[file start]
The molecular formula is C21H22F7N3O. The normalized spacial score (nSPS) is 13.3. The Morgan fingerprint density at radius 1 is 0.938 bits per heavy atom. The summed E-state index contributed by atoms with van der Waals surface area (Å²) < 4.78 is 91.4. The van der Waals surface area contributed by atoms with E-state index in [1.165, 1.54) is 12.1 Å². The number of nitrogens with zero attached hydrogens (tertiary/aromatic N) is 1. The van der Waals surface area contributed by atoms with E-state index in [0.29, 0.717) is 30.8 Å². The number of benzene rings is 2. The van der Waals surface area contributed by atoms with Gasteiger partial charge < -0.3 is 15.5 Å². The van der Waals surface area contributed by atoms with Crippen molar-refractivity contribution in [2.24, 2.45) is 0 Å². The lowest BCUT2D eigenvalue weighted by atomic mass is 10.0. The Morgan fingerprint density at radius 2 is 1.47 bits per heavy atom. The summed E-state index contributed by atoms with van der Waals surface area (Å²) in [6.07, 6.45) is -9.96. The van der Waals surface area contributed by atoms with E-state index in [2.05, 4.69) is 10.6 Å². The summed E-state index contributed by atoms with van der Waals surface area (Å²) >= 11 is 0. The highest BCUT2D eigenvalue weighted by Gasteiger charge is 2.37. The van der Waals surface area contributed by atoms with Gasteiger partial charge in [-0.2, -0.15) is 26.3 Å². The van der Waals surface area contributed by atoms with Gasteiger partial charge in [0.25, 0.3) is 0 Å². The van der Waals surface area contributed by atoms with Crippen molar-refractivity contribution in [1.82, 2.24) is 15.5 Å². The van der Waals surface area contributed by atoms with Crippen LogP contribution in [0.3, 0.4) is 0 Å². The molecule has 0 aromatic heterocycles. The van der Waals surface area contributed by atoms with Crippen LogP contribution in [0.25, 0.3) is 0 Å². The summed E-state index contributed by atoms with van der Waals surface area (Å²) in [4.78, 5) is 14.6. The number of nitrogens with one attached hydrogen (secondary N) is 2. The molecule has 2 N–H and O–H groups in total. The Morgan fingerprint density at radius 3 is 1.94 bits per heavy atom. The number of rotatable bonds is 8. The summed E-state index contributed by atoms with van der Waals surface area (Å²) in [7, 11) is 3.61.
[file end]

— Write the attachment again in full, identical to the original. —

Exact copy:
The molecular formula is C21H22F7N3O. The normalized spacial score (nSPS) is 13.3. The Morgan fingerprint density at radius 1 is 0.938 bits per heavy atom. The summed E-state index contributed by atoms with van der Waals surface area (Å²) < 4.78 is 91.4. The van der Waals surface area contributed by atoms with E-state index in [1.165, 1.54) is 12.1 Å². The number of nitrogens with zero attached hydrogens (tertiary/aromatic N) is 1. The van der Waals surface area contributed by atoms with E-state index in [0.29, 0.717) is 30.8 Å². The number of benzene rings is 2. The van der Waals surface area contributed by atoms with Gasteiger partial charge < -0.3 is 15.5 Å². The van der Waals surface area contributed by atoms with Crippen molar-refractivity contribution in [2.24, 2.45) is 0 Å². The lowest BCUT2D eigenvalue weighted by atomic mass is 10.0. The Morgan fingerprint density at radius 2 is 1.47 bits per heavy atom. The summed E-state index contributed by atoms with van der Waals surface area (Å²) in [6.07, 6.45) is -9.96. The van der Waals surface area contributed by atoms with E-state index in [2.05, 4.69) is 10.6 Å². The summed E-state index contributed by atoms with van der Waals surface area (Å²) >= 11 is 0. The highest BCUT2D eigenvalue weighted by Gasteiger charge is 2.37. The van der Waals surface area contributed by atoms with Gasteiger partial charge in [-0.2, -0.15) is 26.3 Å². The van der Waals surface area contributed by atoms with Gasteiger partial charge in [0.25, 0.3) is 0 Å². The van der Waals surface area contributed by atoms with Crippen molar-refractivity contribution in [1.82, 2.24) is 15.5 Å². The van der Waals surface area contributed by atoms with Crippen LogP contribution in [0.3, 0.4) is 0 Å². The molecule has 0 aromatic heterocycles. The van der Waals surface area contributed by atoms with Crippen LogP contribution in [0.25, 0.3) is 0 Å². The summed E-state index contributed by atoms with van der Waals surface area (Å²) in [4.78, 5) is 14.6. The number of nitrogens with one attached hydrogen (secondary N) is 2. The molecule has 2 N–H and O–H groups in total. The Morgan fingerprint density at radius 3 is 1.94 bits per heavy atom. The number of rotatable bonds is 8. The summed E-state index contributed by atoms with van der Waals surface area (Å²) in [7, 11) is 3.61.